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Written Answers

Monday, 5th March 2001.

Entry Clearance Application Arrangements

Lord Greaves asked Her Majesty's Government:

    What legal means exist for persons suffering persecution to travel to the United Kingdom for the purposes of claiming asylum, from (a) Afghanistan, (b) Iraq, (c) Iran, (d) Eritrea or Ethopia, (e) Sierra Leone, (f) Zimbabwe, (g) Sri Lanka.[HL785]

The Parliamentary Under-Secretary of State, Home Office (Lord Bassam of Brighton): Entry Clearance Officers have discretion to accept, outside the Immigration Rules, an application for entry clearance to come to the United Kingdom where a foreign national demonstrates that his or her circumstances meet the definition of the 1951 Convention, that he or she has close ties with the United Kingdom, and where the United Kingdom is the most appropriate country of long-term refuge. Such applications are referred to the Home Office for consideration and, if appropriate, authorisation of Entry Clearance. A temporary Travel Document may be issued by the post abroad to facilitate travel to the United Kingdom.

Asylum Seekers in Emergency Accommodation

Lord Greaves asked Her Majesty's Government:

    How many asylum seekers currently living in initial emergency accommodation have been there for (a) more than one month, and (b) more than three months; and how many under 18 years of age in each case.[HL556]

Lord Bassam of Brighton: This information is not readily available and can only be obtained at disproportionate cost. As at 23 February this year there were 7,247 people in emergency accommodation in England and Scotland.

Asylum Applications

Lord Hylton asked Her Majesty's Government:

    How many cases of rejected asylum seekers are being held by the Home Office, or the Immigration and Nationality Department, before being released to the Immigration Appellate Authority for hearing.[HL791]

Lord Bassam of Brighton: Provisional figures for 2000 indicate that at the end of the year about 9,000 asylum cases were being prepared by the Home Office

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for the appeals process. In addition there will be a small number of cases where refusals are issued on the grounds of non-compliance where it subsequently emerges that a statement of evidence form has been received within the prescribed time, and such cases are reconsidered. Statistics on the numbers of cases to be reconsidered which are in progress, are not collected and could only be produced at disproportionate cost. For the year 2000 as a whole, it is estimated that up to 5,000 cases were reconsidered, or less than 5 per cent of all decisions.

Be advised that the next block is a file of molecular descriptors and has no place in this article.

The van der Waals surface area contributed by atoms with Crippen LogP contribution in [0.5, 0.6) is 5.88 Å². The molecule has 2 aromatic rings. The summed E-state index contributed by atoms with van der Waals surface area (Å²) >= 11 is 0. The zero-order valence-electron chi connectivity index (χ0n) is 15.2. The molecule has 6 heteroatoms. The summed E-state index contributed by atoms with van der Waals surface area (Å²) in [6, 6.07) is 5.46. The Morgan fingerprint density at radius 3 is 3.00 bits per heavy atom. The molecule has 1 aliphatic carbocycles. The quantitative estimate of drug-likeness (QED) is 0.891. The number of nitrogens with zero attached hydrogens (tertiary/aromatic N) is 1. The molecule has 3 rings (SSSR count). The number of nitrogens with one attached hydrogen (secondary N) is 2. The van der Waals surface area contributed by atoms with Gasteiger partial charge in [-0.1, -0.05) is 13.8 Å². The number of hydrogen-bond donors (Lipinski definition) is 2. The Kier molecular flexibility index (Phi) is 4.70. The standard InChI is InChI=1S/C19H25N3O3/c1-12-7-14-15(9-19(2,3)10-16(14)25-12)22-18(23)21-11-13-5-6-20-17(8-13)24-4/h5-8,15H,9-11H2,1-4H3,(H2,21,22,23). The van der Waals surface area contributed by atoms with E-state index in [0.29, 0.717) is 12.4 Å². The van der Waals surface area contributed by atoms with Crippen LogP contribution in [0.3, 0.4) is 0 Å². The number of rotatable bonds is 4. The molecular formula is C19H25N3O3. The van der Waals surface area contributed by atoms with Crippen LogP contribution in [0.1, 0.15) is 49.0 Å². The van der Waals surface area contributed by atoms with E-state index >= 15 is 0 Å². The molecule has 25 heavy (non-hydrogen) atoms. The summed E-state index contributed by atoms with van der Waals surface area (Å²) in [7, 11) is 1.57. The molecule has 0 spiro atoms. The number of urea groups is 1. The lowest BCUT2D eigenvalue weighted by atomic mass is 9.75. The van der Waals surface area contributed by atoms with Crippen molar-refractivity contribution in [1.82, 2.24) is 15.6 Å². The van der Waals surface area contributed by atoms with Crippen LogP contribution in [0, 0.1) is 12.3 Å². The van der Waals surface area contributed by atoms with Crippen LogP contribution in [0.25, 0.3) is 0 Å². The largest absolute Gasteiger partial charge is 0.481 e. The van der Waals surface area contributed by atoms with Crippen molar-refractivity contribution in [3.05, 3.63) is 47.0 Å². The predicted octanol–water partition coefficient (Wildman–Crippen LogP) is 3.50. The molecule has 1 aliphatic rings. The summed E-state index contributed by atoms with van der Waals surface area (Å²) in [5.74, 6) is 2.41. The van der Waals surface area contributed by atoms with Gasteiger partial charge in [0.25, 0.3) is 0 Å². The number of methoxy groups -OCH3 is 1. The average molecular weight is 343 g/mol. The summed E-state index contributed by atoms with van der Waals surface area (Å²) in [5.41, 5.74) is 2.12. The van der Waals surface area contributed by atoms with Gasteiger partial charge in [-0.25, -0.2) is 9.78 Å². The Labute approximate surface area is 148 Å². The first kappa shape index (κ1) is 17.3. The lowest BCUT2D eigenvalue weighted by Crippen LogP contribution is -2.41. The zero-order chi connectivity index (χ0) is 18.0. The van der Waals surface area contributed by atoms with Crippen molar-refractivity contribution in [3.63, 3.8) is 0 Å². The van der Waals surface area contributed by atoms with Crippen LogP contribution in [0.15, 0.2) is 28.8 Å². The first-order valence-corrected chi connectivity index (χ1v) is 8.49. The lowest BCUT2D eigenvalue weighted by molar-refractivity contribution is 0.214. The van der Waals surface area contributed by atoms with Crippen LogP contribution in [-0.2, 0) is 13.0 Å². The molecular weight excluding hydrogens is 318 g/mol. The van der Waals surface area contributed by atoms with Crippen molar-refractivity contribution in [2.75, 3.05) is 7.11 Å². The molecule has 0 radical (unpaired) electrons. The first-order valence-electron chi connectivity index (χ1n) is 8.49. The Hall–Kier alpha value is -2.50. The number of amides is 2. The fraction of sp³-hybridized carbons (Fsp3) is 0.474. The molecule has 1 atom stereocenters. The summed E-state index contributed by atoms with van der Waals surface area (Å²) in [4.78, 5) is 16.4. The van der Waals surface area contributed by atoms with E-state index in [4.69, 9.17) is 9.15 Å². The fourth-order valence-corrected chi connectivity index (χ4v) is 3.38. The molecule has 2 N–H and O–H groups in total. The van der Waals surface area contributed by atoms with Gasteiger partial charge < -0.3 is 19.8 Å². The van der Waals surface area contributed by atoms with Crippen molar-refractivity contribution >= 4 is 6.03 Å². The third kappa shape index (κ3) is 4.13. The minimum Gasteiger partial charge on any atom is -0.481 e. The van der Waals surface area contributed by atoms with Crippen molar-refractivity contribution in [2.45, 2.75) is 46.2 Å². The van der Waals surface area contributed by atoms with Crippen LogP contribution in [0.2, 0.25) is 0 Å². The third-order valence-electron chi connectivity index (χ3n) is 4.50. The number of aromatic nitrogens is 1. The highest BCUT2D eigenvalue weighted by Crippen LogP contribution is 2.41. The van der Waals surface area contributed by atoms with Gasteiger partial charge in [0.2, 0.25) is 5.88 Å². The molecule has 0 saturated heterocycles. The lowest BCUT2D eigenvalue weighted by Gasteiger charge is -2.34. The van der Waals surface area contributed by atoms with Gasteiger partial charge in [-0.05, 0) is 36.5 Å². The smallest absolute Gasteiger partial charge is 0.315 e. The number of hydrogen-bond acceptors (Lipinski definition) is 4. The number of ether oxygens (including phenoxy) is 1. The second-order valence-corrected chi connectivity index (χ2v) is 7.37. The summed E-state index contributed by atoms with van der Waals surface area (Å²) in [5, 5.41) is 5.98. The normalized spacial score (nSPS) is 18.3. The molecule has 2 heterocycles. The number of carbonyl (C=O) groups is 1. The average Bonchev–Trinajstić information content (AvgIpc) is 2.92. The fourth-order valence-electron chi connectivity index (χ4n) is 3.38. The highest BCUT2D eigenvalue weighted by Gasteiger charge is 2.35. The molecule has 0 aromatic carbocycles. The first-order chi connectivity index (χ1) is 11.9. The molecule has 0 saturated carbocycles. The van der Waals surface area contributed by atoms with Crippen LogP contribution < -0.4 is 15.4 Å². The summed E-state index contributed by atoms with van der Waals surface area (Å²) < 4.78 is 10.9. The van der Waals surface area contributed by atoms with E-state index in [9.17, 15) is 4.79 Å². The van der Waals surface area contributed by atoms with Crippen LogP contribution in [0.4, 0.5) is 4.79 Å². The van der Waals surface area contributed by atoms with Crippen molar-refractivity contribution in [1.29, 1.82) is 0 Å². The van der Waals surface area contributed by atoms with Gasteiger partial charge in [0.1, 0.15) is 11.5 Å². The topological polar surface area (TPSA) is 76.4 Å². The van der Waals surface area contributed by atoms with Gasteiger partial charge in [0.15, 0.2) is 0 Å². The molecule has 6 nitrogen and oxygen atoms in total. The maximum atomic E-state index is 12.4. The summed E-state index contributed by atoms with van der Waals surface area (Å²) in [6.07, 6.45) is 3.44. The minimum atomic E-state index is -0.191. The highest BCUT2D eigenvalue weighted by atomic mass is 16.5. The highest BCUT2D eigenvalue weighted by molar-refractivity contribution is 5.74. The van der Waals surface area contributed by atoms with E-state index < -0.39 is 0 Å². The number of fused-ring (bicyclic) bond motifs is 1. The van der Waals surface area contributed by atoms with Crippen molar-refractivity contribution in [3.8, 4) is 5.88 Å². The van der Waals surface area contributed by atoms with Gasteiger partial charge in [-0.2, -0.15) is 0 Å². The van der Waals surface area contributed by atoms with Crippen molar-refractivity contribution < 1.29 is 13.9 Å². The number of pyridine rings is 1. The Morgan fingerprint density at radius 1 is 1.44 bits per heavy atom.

Lord Hylton asked Her Majesty's Government:

    How many asylum claims have been rejected on the grounds of non-compliance during the last three months, both in total and as a percentage of all rejections during that period.[HL792]

Lord Bassam of Brighton: Non-compliance refusals (under paragraph 340 of the immigration rules and paragraph 180F prior to October 1994) are for failure to provide evidence to support the asylum claim within a reasonable period. From November 1991 these include refusals for failure to respond to invitations to interview to establish identity under the measures introduced then.

The information requested is provided in the table.

Total Refusals 1 c 3 Refused on Non-compliance grounds 1 c 2 c 3
NumberNumberPer Cent
October 20007,2503,11043%
November 200010,1054,42544%
December 20007,8502,84036%
Total October to December 200025,20010,37541%

(1) Figures (other than percentages) rounded to the nearest five.

(2) Non-compliance refusals (under paragraph 340 of the immigration rules and paragraph 180F prior to October 1994) are for failure to provide evidence to support the asylum claims within a reasonable period. From November 1991 these include refusals for failure to respond to invitations to interview to establish identity under the measures introduced then.

(3) Outcome of initial decisions only.

Provisional figures.


Lord Hylton asked Her Majesty's Government:

    With regard to asylum applications from (a) Sri Lanka, (b) Afghanistan, (c) Somalia, (d) Iraq, and (e) other countries, what has been the success rate 1 initially, and 2 after appeal, for the last year for which figures are available.[HL794]

Lord Bassam of Brighton: The latest available information on the outcome of initial decisions is for April to December 2000 1 c 2 , and is given in the following table .